OR WAIT null SECS
We have broken rules, invented new ones, and engineered stronger institutions and supply chains that will serve us better going forward.
We have been living through a period where institutions and rules are being questioned. I am proud to work in an industry where colleagues, rules, and institutions have stood up well through this conversation. Some rules were deliberately broken, some barriers reduced. One concrete example comes from FDA guidance documents on abbreviated new drug applications where bioequivalence studies for generic drugs resupply with expired batches were deemed permissible “as long as sufficient evidence can be provided to demonstrate the acceptability of the test product batch” (1). Supply chain contingencies immediately transformed from an abstract concept to a concrete process for most of us.
Regarding investments in technology, a survey from Zebra Technologies reported that 86% of patients agree that increased technology spending would provide a competitive edge in managing pharmaceutical supply chain stability, security, and traceability (2). That number rises to 92% when answered by industry decision makers. Of these decision makers, 96% then consider supply chain visibility confers on them a competitive advantage. Key areas targeted for future spending for these decision makers are location technology, temperature monitor and sensors, temperature sensitive labels, prescriptive analytics, and machine learning. The findings continue, stating, “compliance remains an issue for the pharmaceutical industry. About one third of industry decision makers surveyed rank compliance among the top five challenges facing their industry today. Among the pharmaceutical industry verticals, manufacturing experiences the most significant lag in compliance.” Institutions and rules held up well during this time of emergency. We have learned what areas of our manufacturing supply chain held up, while also learning which areas we need to strengthen.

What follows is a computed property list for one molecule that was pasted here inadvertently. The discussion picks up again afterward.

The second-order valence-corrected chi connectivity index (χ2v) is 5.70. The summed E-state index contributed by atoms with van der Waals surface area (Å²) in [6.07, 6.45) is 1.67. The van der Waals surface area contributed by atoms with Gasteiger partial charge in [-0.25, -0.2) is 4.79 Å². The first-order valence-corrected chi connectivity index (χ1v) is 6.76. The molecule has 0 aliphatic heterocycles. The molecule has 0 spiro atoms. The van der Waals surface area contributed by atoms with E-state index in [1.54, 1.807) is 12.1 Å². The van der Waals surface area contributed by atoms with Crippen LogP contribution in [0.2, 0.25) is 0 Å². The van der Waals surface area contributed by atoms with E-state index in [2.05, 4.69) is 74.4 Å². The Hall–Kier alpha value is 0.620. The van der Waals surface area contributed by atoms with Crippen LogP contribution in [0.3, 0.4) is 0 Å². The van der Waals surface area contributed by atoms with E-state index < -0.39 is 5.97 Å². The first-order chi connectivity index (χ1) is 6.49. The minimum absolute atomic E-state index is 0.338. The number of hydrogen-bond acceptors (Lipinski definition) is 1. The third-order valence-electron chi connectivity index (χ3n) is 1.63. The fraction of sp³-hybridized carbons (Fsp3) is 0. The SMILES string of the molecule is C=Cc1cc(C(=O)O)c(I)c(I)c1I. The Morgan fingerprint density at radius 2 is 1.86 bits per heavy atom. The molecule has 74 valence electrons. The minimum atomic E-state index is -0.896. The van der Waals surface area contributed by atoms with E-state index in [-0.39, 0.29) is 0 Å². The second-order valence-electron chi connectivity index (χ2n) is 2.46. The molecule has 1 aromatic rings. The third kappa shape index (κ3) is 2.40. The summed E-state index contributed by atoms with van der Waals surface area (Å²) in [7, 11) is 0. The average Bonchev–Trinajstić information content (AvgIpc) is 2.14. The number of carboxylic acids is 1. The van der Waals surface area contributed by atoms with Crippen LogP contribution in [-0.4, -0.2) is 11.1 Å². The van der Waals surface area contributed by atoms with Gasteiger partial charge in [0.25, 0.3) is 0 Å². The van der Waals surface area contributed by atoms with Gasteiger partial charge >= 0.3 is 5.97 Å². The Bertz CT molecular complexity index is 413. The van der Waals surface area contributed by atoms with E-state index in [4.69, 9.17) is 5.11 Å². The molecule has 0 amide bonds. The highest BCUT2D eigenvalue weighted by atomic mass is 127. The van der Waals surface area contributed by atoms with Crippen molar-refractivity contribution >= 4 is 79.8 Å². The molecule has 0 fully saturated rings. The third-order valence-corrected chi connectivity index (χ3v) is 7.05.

While not everything went smoothly over the past two years, we have manufactured great outcomes from alarming adversity. Nearly eight billion doses of COVID-19 vaccines have now been administered (3). We have broken rules, invented new ones, and engineered stronger institutions and supply chains that will serve us better going forward.
Vol. 34, No. 12
When referring to this article, please cite it as C. Spivey, “Breaking the Rules,” BioPharm International 34 (12) 10–14 (2021).